The research, published in the journal Food Chemistry, taps into the trend for development of ingredients with health and wellness functionality. "Due to its high total dietary fibre and indigestible fraction contents the banana fibre-rich powder (BFRP) appears a promising ingredient for functional foods," wrote the authors, from the Centro de Desarrollo de Productos Bioticos del IPN and the Central University of Venezuela. "Water- and oil-holding capacities of BFRP did not change with the temperature, an important characteristic during the processing of food products where this preparation may be added." The researchers applied starch liquefaction to eliminate the high starch content present in the fruit and thereby produce a fibre-rich powder capable of being formulated in a variety of diverse functional foods. Using commercial unripe (hard green) bananas, the liquefied slurry was then mixed with an alpha-amylase enzyme for three hours. After this time, the enzyme was inactivated, and the material centrifuged and dried to obtain the fibre-rich powder. Compared to normal banana flour, the researchers report that the fibre-rich powder of banana flour contained 200 per cent more total dietary fibre, 32 per cent less starch, 88 per cent less resistant starch, and 32 per cent less available starch. Moreover, the insoluble indigestible fraction was higher in the fibre-rich powder, compared to the plain banana flour (61 versus 44 grams, respectively). The researchers also report that the powder contained high levels of extractable polyphenols that exhibited antioxidant activity similar to that of apple fibre "A very fast reduction of 2,2-diphenyl-1-picrylhydrazyl (DPPH) radical was observed in the presence of fibre-rich powder (FRP), indicating that polyphenols in this preparation efficiently quench free radicals," they wrote. "FRP might be a potential ingredient for development of products with high total dietary fibre and indigestible fraction contents, as well as important antioxidant capacity," they concluded. Only recently, researchers from Nova Scotia Agricultural College in Canada reported that apple skin, an under-utilised food-processing by-product, could offer the food industry a novel and healthy-boosting source of fibre for bakery. Incorporation of apple skin powder into muffins were found to be higher in fibre and have a higher antioxidant content than standard muffins, they reported in Food Chemistry (Vol. 107, Pages 1217-1224). Insoluble fibre contains cellulose, hemicellulose and lignin and cannot be dissolved in water, unlike soluble fibre. It is found in wheat or cereal bran and in most vegetables and fruits. Consumption of insoluble fibre has previously been associated with a reduced risk of obesity and diabetes. Source: Food Chemistry (Elsevier) Volume 107, Issue 4, Pages 1515-1521 "Characterization of a fibre-rich powder prepared by liquefaction of unripe banana flour" Authors: S.L. Rodriguez-Ambriza, J.J. Islas-Hernandeza, E. Agama-Acevedoa, J. Tovarb and L.A. Bello-Perez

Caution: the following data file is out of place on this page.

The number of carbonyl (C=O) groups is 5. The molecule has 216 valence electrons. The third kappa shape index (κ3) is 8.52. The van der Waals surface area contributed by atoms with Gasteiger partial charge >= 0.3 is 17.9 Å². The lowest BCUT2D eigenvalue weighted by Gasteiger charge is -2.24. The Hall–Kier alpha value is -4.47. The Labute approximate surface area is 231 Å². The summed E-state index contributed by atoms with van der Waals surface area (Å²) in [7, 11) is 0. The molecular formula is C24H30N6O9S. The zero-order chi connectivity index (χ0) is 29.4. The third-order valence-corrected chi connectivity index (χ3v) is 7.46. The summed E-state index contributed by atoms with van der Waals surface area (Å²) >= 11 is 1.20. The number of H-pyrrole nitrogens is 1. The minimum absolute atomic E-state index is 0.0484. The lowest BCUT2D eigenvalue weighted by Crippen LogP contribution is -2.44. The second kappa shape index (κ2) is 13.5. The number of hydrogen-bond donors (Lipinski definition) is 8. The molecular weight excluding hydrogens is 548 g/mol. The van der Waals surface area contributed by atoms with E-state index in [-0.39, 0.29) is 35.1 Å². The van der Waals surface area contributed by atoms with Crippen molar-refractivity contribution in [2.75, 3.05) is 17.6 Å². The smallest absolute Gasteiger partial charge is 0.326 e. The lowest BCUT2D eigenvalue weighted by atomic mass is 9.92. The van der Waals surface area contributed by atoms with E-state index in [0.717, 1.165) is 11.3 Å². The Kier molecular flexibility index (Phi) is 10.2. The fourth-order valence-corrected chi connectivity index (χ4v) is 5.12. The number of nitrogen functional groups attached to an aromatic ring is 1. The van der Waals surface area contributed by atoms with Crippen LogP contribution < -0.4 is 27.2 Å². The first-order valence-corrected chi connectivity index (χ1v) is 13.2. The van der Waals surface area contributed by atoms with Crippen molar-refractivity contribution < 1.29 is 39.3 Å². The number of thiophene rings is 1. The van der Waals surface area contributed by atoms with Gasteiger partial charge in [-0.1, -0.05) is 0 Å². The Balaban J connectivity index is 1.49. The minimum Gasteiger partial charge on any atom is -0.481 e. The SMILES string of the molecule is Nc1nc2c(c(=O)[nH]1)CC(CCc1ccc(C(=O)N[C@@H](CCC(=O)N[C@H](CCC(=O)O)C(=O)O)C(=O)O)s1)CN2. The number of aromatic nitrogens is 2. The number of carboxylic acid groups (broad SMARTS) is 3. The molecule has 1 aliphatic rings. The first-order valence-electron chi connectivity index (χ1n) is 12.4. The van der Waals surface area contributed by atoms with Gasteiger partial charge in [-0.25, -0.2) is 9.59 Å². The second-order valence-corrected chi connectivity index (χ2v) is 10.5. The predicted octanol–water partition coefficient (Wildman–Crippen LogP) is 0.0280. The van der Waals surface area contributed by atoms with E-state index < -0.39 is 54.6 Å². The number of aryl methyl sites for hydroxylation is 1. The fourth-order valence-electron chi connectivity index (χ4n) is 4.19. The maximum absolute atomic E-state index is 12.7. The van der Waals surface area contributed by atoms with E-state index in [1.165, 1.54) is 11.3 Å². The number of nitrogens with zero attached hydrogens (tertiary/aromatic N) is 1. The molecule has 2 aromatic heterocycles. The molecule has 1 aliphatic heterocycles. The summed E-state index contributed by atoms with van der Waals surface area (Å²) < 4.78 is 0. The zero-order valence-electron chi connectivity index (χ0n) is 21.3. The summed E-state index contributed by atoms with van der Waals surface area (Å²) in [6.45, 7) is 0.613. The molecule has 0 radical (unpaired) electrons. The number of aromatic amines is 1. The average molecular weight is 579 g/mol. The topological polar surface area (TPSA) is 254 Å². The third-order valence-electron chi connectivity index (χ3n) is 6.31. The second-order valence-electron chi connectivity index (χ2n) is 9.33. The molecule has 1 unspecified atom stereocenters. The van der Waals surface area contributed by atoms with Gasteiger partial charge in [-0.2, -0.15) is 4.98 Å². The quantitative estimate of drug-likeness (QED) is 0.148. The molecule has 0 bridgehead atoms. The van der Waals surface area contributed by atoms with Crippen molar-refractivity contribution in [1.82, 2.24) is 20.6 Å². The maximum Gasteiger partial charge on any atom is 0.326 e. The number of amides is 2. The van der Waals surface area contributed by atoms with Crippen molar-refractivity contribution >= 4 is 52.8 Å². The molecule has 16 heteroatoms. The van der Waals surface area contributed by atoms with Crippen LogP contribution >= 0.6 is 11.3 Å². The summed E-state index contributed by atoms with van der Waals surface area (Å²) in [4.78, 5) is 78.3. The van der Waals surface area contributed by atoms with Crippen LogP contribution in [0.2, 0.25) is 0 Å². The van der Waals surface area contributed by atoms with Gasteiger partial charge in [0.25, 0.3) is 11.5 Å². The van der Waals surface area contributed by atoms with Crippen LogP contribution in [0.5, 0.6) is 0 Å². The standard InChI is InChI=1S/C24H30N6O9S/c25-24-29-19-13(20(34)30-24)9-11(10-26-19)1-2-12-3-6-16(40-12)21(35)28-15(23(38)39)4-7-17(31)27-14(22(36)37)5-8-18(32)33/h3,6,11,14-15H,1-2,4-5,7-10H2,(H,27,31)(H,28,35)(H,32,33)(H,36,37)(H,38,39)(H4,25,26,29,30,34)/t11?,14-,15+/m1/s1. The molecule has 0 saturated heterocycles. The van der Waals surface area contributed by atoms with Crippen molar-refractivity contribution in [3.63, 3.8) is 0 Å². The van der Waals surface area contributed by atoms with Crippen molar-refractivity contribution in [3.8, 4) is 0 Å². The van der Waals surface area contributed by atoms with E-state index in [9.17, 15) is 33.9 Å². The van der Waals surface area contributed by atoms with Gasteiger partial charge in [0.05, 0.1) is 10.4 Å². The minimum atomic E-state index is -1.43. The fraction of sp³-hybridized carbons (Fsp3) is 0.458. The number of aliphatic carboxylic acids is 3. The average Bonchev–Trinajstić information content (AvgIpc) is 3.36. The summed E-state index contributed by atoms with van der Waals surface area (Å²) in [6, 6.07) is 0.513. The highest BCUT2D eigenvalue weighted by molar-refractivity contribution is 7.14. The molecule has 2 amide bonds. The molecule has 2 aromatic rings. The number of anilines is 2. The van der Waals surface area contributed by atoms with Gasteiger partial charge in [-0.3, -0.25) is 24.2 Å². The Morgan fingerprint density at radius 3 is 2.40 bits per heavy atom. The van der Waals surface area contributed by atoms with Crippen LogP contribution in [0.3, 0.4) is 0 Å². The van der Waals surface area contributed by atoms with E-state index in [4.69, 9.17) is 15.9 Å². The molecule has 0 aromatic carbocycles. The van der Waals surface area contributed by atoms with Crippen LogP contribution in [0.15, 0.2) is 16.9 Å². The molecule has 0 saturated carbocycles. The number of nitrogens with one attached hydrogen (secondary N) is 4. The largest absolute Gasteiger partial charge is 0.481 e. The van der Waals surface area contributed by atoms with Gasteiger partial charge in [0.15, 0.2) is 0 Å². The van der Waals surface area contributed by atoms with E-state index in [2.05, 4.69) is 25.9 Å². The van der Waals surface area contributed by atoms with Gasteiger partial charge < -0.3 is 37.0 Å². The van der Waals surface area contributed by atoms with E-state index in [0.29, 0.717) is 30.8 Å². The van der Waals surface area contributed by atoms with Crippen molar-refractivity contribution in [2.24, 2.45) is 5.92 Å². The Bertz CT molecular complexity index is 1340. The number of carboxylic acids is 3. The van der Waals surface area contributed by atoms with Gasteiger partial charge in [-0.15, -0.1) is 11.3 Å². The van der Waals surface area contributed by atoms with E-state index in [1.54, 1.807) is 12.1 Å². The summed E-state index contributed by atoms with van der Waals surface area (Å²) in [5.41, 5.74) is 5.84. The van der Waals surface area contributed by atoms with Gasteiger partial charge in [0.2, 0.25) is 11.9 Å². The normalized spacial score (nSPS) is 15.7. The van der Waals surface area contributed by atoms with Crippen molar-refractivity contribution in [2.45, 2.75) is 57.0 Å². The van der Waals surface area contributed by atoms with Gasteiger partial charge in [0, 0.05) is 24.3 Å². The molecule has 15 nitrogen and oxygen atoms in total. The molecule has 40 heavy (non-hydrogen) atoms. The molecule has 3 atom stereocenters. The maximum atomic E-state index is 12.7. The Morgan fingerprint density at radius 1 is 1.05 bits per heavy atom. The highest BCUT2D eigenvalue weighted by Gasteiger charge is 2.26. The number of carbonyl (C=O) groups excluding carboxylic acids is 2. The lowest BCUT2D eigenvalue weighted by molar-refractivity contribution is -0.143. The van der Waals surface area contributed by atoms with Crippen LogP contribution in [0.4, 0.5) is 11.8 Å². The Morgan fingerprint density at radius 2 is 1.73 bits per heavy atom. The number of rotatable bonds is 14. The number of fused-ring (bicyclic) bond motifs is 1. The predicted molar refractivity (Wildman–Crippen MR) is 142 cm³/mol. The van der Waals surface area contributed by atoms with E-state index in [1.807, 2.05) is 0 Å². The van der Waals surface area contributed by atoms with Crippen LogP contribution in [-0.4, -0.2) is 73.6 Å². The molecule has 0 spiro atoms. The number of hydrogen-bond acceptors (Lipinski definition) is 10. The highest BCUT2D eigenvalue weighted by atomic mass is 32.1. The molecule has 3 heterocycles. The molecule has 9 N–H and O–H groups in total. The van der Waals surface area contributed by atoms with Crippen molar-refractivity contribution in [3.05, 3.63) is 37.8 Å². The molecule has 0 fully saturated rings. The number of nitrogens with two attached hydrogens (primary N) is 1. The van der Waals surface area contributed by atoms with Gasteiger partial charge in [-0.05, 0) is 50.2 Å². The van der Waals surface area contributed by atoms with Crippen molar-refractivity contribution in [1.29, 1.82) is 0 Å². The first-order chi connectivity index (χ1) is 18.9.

A fibre-rich powder from banana powder could boost the fibre content and nutritional content of food, report researchers from Mexico and Venezuela.